The Secret Runners of New York by Matthew Reilly

Posted on February 10, 2019


secret runners of new yorkThe Secret Runners of New York

Matthew Reilly

March 2019





Generally despicable teenagers of the super-rich having access to a curious, secret and ancient technology. Nothing could go wrong there, right?

One of the hallmarks of a Matthew Reilly story is how he researches things, to give it an overall appearance of believability or realism. And combining action with information is a well-accepted means of gaining and keeping the attention of a predominantly male readership. Reilly knows his demographic, writes for it well and has done so once again.

The Secret Runners of New York is considered a Young Adult novel by the publisher, but it would also sit equally well with the rest of Reilly’s novels on the ‘adult’ bookshelves. I certainly enjoyed reading it and I am well beyond being in the YA demographic.

This novel uses an interesting ‘what if’ scenario. What if one of the ancient civilisations from further south in the Americas had made it all the way north to Manhattan Island and surrounds. And left behind a hidden, secret technology only known to select descendants of those who ‘bought’ the island. And something keeps adults from participating in it?

To make the story work, Reilly has had to ensure he had his geography and history right or at least plausibly so. And that seems to have worked. By coming up with a reason why adults cannot access to that technology was a clever way of ensuring protagonists are in the age range suited to a YA offering. But be assured, in writing a YA piece, he has avoided anything childish in style.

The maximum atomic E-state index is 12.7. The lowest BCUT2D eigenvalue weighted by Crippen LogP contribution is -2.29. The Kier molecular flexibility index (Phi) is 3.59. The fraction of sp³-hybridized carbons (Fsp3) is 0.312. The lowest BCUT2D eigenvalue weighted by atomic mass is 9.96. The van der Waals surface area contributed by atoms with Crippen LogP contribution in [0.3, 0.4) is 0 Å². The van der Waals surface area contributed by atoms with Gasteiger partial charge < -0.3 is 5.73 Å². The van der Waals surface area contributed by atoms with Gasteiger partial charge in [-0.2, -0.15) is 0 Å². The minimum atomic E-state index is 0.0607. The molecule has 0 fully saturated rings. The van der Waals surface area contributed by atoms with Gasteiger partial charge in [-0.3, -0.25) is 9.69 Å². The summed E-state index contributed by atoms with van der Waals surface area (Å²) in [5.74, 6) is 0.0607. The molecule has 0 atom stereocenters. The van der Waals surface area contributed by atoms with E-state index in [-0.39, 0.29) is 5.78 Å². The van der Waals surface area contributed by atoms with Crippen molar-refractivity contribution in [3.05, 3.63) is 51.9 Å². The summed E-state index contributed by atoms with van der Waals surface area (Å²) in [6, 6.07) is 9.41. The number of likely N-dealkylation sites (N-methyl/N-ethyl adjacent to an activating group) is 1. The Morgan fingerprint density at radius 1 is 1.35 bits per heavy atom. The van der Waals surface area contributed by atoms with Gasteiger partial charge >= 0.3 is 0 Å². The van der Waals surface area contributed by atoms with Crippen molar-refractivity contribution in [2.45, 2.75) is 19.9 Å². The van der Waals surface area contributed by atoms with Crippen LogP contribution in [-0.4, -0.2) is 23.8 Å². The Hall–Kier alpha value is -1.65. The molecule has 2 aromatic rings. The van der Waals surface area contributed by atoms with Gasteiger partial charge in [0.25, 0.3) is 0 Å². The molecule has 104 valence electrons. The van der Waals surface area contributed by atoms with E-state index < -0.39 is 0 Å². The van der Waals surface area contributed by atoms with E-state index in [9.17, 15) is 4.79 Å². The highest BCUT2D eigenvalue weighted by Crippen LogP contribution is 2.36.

This story blends several things. There are the silly, petty and sometimes cruel concerns of these young super-rich and their relationships with the protagonists. It is an action-adventure piece. And, curiously, it is also a post-apocalyptic piece but with most of the story happening before the apocalyptic event which only occurs at the novel’s end. That probably is a big hint that a limited degree of time travel slips into things.

The development of the character pool has been well done. Largely the progeny of the super-rich, they have little to do other than their own frequently petty and silly concerns, while accepting their access to ridiculous wealth as the norm. And they can be a bloody cruel mob, but you aren’t meant to like most of them. The protagonists are on the cusp of those circles, not quite part of them but not entirely divorced from them either. That creates some quite interesting relationships which then help drive the story forward.

A particularly striking thing about this novel is how the apocalyptic event has been managed. It is essential to the story. Crucial action occurs within the post-apocalyptic period. The question of whether or not an apocalyptic event is coming has driven people’s actions and reactions within the broader narrative arc. Yet the novel only comes to an end with that apocalyptic event occurring. It really has all been very well managed within creation of this novel.

Something about the scenario, the characters and their underlying stories suggest to me this could easily become a big thing in YA circles. I am sure the film and television rights will not be available for long as I think this could adapt well to the big or small screens.

If this were an adult novel, it would be getting three stars at the most. But as a YA piece, a gateway to the rest of the Matthew Reilly catalogue, it deserves four stars.


Posted in: Review